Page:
When our second batch of broiler chicks arrived last week, we added two hanging feather dusters. The idea here was to provide a pseudo-mamma for the little ones and to see if their stress level and health would be any different from the first batch.
As you can see in the photo and the video, there are two dusters and the majority of the chicks prefer to hang out between the two while some like to nap under them.
When I go into the brooder house to feed and check on the chicks I notice that this batch gets less stressed than the first batch did. The first batch would startle more easily and seem to run around looking for a safe place to hide when I would reach in and remove and replace their feeder and waterer. This batch will scurry toward the dusters and quietly wait for me to finish my adjustments before scurrying over to check out what I’ve given them.
So it appears that the presence of even a pseudo-mamma brings a greater measure of peace for the chicks and I’m glad to see this. I’m curious to see if they grow any better than the first batch has, but the first batch has been very healthy and has grown nicely already.
An old idea in our home is the concept of leaving the grazing animals in their paddock long enough to “force them to eat it all” before moving on. This is one concept that came from the big ranches up north where my husband spent his early 20’s working as a ranch hand. Before going overseas, and when we had more cows than we do now, when I was busy with the children and not as involved in the livestock side of things as I am now, this was a statement that was often heard.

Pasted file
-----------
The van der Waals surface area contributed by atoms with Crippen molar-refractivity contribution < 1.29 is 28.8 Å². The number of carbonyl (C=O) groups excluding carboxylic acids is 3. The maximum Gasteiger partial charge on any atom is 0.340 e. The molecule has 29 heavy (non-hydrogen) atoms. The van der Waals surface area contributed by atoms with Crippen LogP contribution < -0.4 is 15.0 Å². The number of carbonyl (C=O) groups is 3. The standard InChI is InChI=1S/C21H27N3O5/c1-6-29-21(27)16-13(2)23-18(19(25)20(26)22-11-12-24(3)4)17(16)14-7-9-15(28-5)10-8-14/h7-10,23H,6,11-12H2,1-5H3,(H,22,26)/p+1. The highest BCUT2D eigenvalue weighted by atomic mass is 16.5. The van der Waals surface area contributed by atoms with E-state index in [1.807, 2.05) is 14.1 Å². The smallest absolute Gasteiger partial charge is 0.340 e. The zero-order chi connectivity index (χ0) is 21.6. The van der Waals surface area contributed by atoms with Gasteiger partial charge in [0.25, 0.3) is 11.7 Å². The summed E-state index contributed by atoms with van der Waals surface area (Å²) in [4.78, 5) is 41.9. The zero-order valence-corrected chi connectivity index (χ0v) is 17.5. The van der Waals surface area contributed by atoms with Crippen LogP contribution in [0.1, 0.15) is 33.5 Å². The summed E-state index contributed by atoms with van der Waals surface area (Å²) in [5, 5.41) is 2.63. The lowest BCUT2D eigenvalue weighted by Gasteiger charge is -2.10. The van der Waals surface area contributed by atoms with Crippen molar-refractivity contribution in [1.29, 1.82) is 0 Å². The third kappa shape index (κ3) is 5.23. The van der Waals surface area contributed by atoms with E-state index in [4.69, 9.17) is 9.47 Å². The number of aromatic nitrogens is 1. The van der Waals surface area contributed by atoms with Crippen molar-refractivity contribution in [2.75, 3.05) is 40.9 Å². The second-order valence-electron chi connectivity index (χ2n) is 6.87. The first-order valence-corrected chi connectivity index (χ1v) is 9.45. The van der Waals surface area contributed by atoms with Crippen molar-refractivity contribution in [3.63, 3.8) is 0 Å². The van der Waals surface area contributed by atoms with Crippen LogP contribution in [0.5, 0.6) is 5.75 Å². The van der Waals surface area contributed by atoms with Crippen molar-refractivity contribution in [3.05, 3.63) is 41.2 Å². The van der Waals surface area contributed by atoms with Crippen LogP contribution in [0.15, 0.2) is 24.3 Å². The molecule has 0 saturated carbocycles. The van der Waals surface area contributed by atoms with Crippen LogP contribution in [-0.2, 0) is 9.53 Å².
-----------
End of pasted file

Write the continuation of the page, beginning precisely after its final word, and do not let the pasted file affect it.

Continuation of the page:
However, we’ve restructured our small farm and I’m the primary “farmer” while the hubby works long days with an intense commute! Even before I became the sole farmer in the family, we had moved away from the “make them eat it all” concept.
As you can see, they have left a nice amount of foliage behind and this is okay! We are building soil and harvesting the grass via our grazing livestock who recycle the grass back into the soil. Our perspective has changed over the years and we are excited to see how our land and our animals will respond to our evolving concepts.
The same concepts at work with the poultry, though in this location the grass is so tall that the birds simply cannot graze it. Their tractors sailing through this sea of reeds is pressing the grass down and compacting it with the top dressing of manure.
They are almost at the grassy nole where the juvenile hens will be able to explore outside of their tractor for the first time. The water trough for the cows are just across the fence from this little nole and the older hens will do their work with the manure left in the alley way. While they reside on this little nole they will add their manure to the straw strewn about as a cover over the sparse grass that is growing in the sandy soil here. This will not be their permanent home for the grazing season, just for a little while as they help build some soil in this location and move on to another spot.